Graduation Year


Document Type

Campus Only Senior Thesis

Degree Name

Bachelor of Arts



Reader 1

Marion Preest

Reader 2

Emily Wiley

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Deployed military personnel in Operation Enduring Freedom (OEF) and Operation Iraqi Freedom (OIF) were exposed to various airborne hazards, especially pollutants from open-air burn pits. Given an amassed concern for the public health of military personnel by the American media, there is an emphasis on assessing the associations between OIF deployment and post-deployment health conditions within the respiratory system. This thesis summarizes previous and current trends in evaluating adverse respiratory conditions and burn pits, as well as questions the assessment of data in prior studies. Several factors are involved with the increased risk of respiratory disorders and the severity of that given disorder, such as duration and proximity of exposure to burn pits. This thesis outlines the different approaches used to collect data on the compounds within the smoke inhaled as well as how pulmonary physiology can change with respiratory disorders. It concludes with a proposal for a retrospective cohort study to test the impact of burn pit exposure on post-deployment respiratory conditions. The proposed study is to be done randomly among service members who were stationed between 2004 and 2009 on bases with burn pits in Iraq (the Joint Base Balad and Camp Speicher) and military personnel not exposed to burn pits. Incidence rate ratios (IRRs) and 95% confidence intervals (95% CI) will be projected using a non-deployed reference group. The proposal seeks to more closely evaluate the relation between respiratory health and exposure to burn pits in the possibility that personnel not exposed to burn pits will have lower rates of the respiratory conditions categorized as well as less severity in these given conditions. This connection will help the United States better understand the long-term respiratory conditions that have developed via burn pits and provide better advocacy for those affected in the public health sphere.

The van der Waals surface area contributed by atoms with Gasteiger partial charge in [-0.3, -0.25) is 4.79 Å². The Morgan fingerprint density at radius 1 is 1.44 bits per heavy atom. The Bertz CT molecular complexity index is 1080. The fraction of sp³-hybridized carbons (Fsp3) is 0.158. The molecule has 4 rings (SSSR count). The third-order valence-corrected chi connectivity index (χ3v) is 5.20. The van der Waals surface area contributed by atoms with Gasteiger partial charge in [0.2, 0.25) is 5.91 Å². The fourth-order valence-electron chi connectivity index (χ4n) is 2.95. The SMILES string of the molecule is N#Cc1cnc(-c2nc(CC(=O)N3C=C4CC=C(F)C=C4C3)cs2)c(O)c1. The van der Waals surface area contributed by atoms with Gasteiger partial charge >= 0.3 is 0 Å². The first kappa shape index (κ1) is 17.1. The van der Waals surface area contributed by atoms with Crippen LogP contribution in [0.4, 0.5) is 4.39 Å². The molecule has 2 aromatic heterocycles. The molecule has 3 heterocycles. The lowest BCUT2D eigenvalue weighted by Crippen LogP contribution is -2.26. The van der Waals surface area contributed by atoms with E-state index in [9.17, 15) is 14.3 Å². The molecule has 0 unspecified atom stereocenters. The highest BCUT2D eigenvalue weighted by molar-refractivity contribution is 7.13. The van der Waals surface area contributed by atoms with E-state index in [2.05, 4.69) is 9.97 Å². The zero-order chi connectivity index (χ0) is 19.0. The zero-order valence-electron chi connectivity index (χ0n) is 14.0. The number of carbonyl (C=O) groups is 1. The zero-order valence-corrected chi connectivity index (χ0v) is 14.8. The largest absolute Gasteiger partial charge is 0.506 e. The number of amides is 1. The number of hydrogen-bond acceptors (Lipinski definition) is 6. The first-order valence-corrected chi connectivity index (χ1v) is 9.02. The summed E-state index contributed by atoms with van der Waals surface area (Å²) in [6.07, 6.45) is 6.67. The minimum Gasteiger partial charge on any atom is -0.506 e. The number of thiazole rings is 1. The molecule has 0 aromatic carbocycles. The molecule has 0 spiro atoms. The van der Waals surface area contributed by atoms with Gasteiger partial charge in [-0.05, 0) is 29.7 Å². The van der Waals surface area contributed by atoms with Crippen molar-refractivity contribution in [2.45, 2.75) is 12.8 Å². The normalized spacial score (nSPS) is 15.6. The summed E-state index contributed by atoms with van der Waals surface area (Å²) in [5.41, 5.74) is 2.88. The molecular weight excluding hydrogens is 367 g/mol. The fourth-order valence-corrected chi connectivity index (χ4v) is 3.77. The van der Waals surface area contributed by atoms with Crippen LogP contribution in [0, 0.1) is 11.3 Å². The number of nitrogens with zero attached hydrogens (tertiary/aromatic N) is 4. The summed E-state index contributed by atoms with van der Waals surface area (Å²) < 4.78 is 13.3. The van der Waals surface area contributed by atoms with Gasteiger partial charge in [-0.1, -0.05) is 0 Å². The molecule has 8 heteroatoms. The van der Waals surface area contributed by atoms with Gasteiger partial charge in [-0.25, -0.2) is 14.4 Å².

This thesis is restricted to the Claremont Colleges current faculty, students, and staff.